Monday, May 29, 2006

About a month ago, I dug through my very disorganized photo boxes to see if I could recover any images of Mark. Even in college I must have been "behind the technology wave" and without a decent camera to take candids, because all pictures I found including Mark were taken "professionally"...Aaron helped scan them so I could post them below! [We were discussing at the Molnar's recent cookout, who Mark would have attended the Chi Pledge Party with...we think it was a basketball player named Myrna (she's the one on the far right in the 2nd group shot), but we're not positive...] It seems we were all a bit younger-looking and possessed much more hair back then (even my husband, Frank, who didn't have a lot to begin with)!

Saturday, May 27, 2006

More from the Cabin

These are from the summer after Mark's (and my) freshman year of college when he gathered up some newer friends and older friends for a Canada trip. It's me, Mark, and Carl. Did I see Carl at the memorial? I thought maybe I did but I wasn't sure and got distracted before I could find out.

And this is me and Mark messing around with his keyboard and portable multi-track recorder. For some reason we were trying to get a good recording of us whistling the theme to The Andy Grifith Show with the two part harmony.

Carl and his girlfriend Sharon road up with Mark, me and my now wife Teresa in the Greenwood's blue van. Later, Beth Winters (now Stewart) and her boyfriend at the time showed up as did Mark King.

There was a lot of ski footage taken by me with Mark's camera as one of the Marks drove the boat. Some great shots of Mark (and Mark King) slolam skiing in front of the Goulais pine backdrop. Sadly, it looks like no such videos exist anymore. I also remember some footage of me doing one severe nose dive after another on a knee board trying to jump the wake. Never did get it. Mark made that look very easy. It was not.

Wednesday, May 24, 2006

A Few More Photos

Here are a few more photos I came across - the first three are from Thailand, and the fourth is from a 1998 HW&M trip to Chicago...

Tuesday, May 23, 2006

The Three Amigos


Post-Memorial Thoughts

Though thanks have already been given by several individuals in regards to the memorial concert, I want to extend my gratitude also. I thought that the slide presentations would be the catalyst for shedding tears, but for me, it was the music and Claudia's and Ben's speeches...I have sincerely missed seeing all of you Cap musicians play live and I am astounded by how much emotion and musicality was present after limited rehearsals. You are all so talented! Thank you for sharing your gifts with all of us!

Thank you also to Claudia and Kristen for attending the event. I could never guess how therapuetic it would be for me to hug you, talk to you about Mark, and gain insight about where you are in your greiving process. It would have been so easy for you to isolate yourselves from Mark's past and instead you showed great courage by allowing yourselves to grieve with all of us. I hope you both found some comfort and peace seeing how many of us cared about Mark...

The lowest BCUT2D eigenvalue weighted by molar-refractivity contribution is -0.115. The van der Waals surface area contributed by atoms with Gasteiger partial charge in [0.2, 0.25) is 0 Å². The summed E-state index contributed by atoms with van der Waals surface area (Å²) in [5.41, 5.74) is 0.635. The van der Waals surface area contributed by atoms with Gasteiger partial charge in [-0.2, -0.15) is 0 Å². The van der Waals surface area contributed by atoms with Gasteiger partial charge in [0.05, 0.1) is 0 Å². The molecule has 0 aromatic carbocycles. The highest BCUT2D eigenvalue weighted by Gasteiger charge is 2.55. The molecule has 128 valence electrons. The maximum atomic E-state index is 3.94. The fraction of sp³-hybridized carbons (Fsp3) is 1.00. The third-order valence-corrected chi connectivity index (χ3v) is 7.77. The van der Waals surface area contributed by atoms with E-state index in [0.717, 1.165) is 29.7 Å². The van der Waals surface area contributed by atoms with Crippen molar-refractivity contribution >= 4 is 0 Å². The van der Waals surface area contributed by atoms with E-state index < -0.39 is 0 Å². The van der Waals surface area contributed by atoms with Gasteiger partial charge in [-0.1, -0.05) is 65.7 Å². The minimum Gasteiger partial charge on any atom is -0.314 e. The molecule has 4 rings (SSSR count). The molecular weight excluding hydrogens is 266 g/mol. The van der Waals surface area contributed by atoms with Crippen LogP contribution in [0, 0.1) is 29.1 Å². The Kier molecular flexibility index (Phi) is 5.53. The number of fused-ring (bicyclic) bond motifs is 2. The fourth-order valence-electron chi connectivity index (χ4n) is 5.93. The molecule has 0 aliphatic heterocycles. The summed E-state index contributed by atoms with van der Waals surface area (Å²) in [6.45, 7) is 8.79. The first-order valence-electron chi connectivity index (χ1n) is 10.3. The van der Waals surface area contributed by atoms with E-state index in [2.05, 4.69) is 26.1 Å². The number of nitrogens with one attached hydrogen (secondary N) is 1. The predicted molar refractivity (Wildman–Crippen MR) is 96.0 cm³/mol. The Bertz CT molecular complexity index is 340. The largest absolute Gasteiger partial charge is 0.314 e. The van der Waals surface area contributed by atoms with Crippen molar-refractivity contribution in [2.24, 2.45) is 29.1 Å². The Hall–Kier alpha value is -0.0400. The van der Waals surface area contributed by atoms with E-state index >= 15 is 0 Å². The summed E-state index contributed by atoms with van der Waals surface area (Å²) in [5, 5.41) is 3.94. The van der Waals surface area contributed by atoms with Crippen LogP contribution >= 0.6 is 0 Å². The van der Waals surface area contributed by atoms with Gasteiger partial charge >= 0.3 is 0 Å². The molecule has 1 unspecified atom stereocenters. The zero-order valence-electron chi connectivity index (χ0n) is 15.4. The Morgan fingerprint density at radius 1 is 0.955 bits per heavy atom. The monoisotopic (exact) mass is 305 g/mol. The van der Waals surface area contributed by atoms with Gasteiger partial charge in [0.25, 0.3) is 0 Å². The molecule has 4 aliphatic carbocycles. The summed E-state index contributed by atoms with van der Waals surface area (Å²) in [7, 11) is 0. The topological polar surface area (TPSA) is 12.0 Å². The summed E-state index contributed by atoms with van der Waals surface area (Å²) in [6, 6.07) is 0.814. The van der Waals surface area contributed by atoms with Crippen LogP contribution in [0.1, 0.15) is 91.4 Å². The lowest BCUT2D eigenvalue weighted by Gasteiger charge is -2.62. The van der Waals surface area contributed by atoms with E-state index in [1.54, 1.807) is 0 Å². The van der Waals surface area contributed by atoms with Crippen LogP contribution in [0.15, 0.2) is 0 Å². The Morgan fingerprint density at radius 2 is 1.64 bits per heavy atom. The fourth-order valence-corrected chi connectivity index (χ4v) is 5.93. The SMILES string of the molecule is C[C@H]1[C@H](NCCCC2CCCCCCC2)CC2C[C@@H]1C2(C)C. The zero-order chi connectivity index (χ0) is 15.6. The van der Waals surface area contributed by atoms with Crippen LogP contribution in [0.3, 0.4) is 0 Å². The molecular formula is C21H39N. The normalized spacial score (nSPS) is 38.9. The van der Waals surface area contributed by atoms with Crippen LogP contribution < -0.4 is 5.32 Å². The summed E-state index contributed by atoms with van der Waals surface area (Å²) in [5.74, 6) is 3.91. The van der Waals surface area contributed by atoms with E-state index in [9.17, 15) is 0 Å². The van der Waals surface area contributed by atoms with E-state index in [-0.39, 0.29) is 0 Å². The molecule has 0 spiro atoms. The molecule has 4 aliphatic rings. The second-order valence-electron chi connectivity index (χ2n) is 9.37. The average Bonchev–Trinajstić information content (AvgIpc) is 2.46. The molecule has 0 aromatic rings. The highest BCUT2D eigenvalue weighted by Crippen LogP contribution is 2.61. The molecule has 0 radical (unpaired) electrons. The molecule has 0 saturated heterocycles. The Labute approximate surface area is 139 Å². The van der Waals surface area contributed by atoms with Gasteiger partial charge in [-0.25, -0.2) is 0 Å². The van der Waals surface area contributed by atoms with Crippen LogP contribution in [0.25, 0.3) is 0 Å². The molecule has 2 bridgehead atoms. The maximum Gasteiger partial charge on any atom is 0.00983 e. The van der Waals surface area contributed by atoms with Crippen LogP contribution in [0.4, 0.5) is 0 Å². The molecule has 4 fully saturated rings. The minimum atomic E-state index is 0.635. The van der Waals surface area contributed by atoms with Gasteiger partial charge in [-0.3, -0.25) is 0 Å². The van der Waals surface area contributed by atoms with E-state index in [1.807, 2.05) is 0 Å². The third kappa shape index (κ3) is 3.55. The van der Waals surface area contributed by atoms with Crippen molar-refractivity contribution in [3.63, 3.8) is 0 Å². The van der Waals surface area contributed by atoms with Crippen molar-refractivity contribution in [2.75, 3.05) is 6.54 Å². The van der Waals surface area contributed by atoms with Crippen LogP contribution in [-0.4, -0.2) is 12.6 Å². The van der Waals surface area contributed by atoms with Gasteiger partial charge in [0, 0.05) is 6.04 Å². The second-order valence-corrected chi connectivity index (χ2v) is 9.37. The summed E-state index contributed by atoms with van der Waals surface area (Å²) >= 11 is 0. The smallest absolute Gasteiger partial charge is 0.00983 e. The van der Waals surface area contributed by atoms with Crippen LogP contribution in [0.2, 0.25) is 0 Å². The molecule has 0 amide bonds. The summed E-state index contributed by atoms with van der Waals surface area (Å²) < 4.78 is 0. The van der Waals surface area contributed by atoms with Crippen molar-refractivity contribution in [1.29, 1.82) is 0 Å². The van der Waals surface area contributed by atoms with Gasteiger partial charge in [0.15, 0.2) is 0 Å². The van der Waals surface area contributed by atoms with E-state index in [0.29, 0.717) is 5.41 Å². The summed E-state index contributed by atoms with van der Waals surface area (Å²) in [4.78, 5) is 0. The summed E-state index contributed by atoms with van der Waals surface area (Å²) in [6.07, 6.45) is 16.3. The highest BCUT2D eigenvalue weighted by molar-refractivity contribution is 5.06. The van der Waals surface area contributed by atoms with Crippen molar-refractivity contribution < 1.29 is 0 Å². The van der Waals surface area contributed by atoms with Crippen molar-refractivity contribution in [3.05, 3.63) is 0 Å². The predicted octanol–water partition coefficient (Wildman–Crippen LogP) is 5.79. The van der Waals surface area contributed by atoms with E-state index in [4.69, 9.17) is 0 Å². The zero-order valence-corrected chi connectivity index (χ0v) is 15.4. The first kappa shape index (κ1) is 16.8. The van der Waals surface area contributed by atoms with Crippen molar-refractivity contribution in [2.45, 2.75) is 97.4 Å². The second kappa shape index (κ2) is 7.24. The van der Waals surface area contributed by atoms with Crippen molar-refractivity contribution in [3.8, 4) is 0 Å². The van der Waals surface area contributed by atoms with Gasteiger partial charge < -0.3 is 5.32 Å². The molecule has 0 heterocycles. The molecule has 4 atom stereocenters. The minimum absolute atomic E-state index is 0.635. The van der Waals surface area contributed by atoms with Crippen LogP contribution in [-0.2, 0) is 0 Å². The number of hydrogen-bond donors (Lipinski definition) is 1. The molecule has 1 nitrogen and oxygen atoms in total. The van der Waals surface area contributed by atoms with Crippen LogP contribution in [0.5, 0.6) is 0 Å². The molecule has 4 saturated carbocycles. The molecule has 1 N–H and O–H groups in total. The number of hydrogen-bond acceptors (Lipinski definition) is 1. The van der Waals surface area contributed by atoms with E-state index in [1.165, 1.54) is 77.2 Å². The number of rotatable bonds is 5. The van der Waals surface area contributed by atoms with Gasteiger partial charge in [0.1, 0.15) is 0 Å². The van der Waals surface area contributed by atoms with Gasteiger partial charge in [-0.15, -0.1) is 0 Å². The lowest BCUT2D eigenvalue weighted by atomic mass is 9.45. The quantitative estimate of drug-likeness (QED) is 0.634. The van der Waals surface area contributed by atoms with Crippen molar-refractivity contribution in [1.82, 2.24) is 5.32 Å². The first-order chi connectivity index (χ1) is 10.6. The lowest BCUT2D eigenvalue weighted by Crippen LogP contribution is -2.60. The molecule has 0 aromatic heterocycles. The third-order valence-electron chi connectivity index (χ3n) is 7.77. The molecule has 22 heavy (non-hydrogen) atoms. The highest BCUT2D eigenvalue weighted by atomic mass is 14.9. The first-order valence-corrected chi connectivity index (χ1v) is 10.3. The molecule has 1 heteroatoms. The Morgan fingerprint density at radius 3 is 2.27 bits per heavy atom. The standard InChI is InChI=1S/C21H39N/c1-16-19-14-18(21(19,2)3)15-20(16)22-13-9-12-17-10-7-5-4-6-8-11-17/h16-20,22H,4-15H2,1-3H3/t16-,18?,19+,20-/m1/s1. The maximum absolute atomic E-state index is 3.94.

One last thing - if anyone has the lyrics to the pop songs that Mark wrote and which were played at the concert, would you please post them on the blog? I loved the Tin Can Suzie song that was a part of Rae's presentation and because I couldn't hear all the words to Promises and Whispers, I'd like to see those lyrics too.

Great effort by all involved - loved reuniting with you all. Hope we can gain some sense of closure now while still examining how this has affected our lives...

The Crown Dynasty

Soon after graduation from Capital, Mark and I played in a surprisingly great production of Ain't Misbehavin in North Carolina. I was contacted first and was asked to bring a long a trombone player so Brian Banyon went down with me. The guy who was directing the show also provided the singer/dancers for some cruise ships. He was happy with Brian and I and the show's drummer was not cutting it. So, I called Mark and he drove all the way down with his drums from Ohio in his Blazer.

The show went well and the guy was pleased that I had brought along such great musicians so they trusted me to put together a band for a cruise ship. The Filipino band that played regularly needed a vacation. Anyway, here are some photos and memories from the ship.

The first picture is one of us in our tiny space where we played for dance sets and twice every night for the singer/dancer performances. We also played for any special guest performers and official party games the cruise director scheduled. You can just see Mark's head back at the drum set.

It was during this time that Mark started to experience some serious health problems. There were at least a couple weeks where he would barely get out of bed and times when he couldn't play. The ship physician could find nothing wrong. Later I think there was some speculation by other doctors that he had a parasite from the trip. I now wonder if this was the case and how that may have eventually triggered other problems with his condition.

Here's Mark standing in the doorway to our very, very tiny cabin.

The next two are from one of the times when we stopped in Costa Rica. Randy Wanless, the guy with the injured leg, spoke a decent amount of Spanish and worked out a deal with a cab river to take us around for the day. Here we stopped for a photo. The second shot is when we took a dip in a swimming hole. Unfortunately Mark's head is blocked by a leaf but you can see him giving a peace sign.

Next is most of the band on the upper deck where we often lounged around in the sun when we weren't performing or rehearsing. This was a great shot was taken by Randy.